Covers as Translations, Pt. 2: The Rolling Stones

In my previous post I discussed cover songs as a form of translation. Issues included whether a translation was free or literal, how meanings shifted with the gender of the singer, and the ability for translations to occur within a language in addition to between different languages. The examples all drew on young women covering Beatles’ songs. In this post I want to pursue the parallels between covering and translating to discuss a particular sub-category of covers; that is, covers that are original enough to generate their own covers, comparing them to the practice of translations of translations.

Rather than drawing again on Beatles songs, I turn instead to covers of Rolling Stones’ songs. This is the result of having received an unexpected and serendipitous response to my previous post from my brother-in-law, Edward Goetz, a life-long fan of The Rolling Stones. Answering my playlist with one of his own, he pulled together a remarkable set of covers by women of early Stones’ hits. In no ranked order, he countered my list with this eclectic set:

1. “Paint It Black” – Ciara (2015)

2. “You Got the Silver” – Susan Tedeschi (2005)

3. “Angie” – Tori Amos (1992)

4. “Tumblin’ Dice” – Linda Ronstadt (1977)

5. “(I Can’t Get No) Satisfaction” – P. J. Harvey and Björk (1994)

6. “No Expectations” – Della Mae (2015)

7. “Salt of the Earth” – Bettye Lavette (2010)

8. “Wild Horses” – Alicia Keys (2005)

9. “Play with Fire” – Ruth Copeland (1971)

Two preliminary points: Rolling Stones’ songs have not generated nearly as many covers as songs by The Beatles (something I documented six years ago); and many fewer women have covered them. According to the numbers now available on Secondhandsongs.com, the top two songs in terms of covers by men and women are “(I Can’t Get No) Satisfaction” (388, of which 39 are by women), and “Paint It Black” (305, with 28 by women). Because of lyrics that are sexist, racist, or otherwise problematic for women singers, few have tackled “Brown Sugar,” “Get Off of My Cloud,” “Lady Jane,” “Out of Time,” “Start Me Up,” and “Street Fighting Man.” Secondhandsongs currently lists no women who have recorded “Heart of Stone.” With lines like “There’s been so many girls that I’ve known / I’ve made so many cry, and still I wonder why,” this is not particularly surprising. Many of the women who have covered Stones’ songs have done so in the last twenty years. “Bitch” was first covered by a trio of women in 2011.

And yet, some women have successfully flipped the gender for one aggressively misogynistic song, “Under My Thumb,” as Tina Turner did. While Mick Jagger could boast that “the girl who once had me down” had straightened out now that he had her under his thumb, Turner reversed the direction of domination. Among other changes, she replaced “it’s a squirmin’ dog who’s just had her day,” singing instead about “the squirming worm who’s just had his day.” When she recorded this in 1975, she sang in the past tense about “the guy who once pushed me around,” but that was pure fantasy. She was still in the last throes of her abusive relationship with Ike Turner. 

Covers of Covers

This cover of Turner’s raises directly the phenomenon of covers that refer more directly to an earlier cover than to the original recording. We’ll return to Turner’s recording. But first, to make clear my point, the classic example of a cover song that is so persuasive, so powerful that it eclipses the original is Aretha Franklin’s recording of Otis Redding’s song “Respect.” Most subsequent recordings of “Respect” are of Franklin’s cover rather than of Redding. She translated a song about domestic respect (the husband expects his wife to show him his “propers” in exchange for the money he brings home) into a feminist and racial anthem, a mid-1960s political cry for respect. In the nine months that Otis lived after Aretha put her stamp on his song, he embraced her changes, including her most memorable innovation, the spelling out of the central word, letter-by-letter: “r-e-s-p-e-c-t.” He died in a plane crash the day after this performance was filmed on 9 December 1967.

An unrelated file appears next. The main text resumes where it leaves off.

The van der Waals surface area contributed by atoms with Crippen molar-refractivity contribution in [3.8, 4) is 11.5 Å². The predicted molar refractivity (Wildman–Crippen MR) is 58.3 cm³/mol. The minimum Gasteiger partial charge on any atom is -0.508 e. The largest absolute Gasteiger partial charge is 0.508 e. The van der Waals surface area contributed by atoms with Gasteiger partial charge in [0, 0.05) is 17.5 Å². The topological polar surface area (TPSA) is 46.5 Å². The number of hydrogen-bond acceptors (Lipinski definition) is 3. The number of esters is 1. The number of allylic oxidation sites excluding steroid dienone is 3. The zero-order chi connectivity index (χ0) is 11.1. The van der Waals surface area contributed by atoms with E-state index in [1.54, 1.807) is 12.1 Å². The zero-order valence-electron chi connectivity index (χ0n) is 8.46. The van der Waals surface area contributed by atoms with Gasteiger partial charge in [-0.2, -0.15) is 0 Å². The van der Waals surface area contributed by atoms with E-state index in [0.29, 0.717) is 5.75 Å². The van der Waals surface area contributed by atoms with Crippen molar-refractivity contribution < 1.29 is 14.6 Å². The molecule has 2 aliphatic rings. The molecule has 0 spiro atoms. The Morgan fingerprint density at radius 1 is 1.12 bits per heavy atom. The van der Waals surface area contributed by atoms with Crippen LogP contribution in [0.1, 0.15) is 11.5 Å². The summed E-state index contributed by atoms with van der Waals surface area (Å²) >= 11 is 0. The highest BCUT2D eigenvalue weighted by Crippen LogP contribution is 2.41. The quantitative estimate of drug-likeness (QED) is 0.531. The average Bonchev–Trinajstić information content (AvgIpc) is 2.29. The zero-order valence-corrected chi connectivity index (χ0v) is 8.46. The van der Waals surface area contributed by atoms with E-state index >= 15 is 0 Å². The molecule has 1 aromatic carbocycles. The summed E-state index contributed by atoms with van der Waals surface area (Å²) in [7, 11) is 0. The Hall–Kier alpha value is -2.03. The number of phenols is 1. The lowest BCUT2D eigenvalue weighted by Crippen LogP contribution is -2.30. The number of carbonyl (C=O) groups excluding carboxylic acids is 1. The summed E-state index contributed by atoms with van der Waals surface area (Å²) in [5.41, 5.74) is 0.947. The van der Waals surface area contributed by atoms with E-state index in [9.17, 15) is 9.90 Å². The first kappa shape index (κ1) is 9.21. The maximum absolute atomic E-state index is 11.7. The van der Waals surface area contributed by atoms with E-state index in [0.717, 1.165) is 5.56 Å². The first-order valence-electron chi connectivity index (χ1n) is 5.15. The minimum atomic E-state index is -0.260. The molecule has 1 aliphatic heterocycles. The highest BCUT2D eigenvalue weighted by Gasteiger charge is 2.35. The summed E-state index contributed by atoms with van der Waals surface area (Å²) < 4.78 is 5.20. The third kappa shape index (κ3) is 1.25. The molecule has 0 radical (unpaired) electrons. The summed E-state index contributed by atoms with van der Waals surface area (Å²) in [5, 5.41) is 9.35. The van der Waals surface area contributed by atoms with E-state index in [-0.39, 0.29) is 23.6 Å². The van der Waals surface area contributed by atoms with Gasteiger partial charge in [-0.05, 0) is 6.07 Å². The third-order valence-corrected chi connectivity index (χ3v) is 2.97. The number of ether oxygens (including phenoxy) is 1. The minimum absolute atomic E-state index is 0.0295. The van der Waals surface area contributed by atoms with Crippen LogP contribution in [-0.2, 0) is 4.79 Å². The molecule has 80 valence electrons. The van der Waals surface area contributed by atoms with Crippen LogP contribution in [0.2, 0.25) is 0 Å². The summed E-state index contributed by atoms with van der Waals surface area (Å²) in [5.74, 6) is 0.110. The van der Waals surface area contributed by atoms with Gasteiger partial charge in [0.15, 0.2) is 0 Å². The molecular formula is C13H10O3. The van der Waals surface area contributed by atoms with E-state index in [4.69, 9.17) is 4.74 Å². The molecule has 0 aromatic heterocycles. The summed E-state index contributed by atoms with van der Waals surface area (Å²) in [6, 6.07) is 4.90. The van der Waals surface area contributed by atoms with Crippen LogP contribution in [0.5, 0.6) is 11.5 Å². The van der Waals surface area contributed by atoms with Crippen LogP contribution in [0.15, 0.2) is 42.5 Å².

Redding figures prominently in another example. The ability of a cover song to reshape the live performances of the original performers – the performances of the original songwriters – shows up unequivocally in the Stones’ “(I Can’t Get No) Satisfaction.” As soon as it was issued on 6 June 1965, Redding seized on it, issuing his adaptation three months later on 15 September. Mick Jagger and Keith Richards had conceived of their song as a critique of modern consumer society. In verse one, they describe listening to ads on a car radio, getting “useless information / supposed to fire my imagination.” Verse two shifts to watching ads on television for laundry detergent and cigarettes. Only in verse three does sexual satisfaction arise, when “some girl” turns him down.

Otis Redding, instead, downplayed the aspects of consumerism, omitting the references to white shirts and cigarettes, saying only that the voice on the radio was trying to “mess up my imagination.” He omitted the second verse entirely, and instead emphasized the sexual connotation of “satisfaction.” Redding added verses at the end to plead his need for sexual satisfaction “earlier in the morning,” “later in the evening,” and “in the midnight hour.”

Guitarist Ronnie Woods eventually confessed that Redding’s cover shaped all of their subsequent live performances (McPherson). Indeed, Jagger took several elements: the “man on the radio” was not trying to “fire” his imagination, but to “mess” with it; gone is verse two; and near the end, he sings Otis’s lines about needing satisfaction “early in the morning,” and “early in the evening.” Here is a live performance from 1981 in Hampton.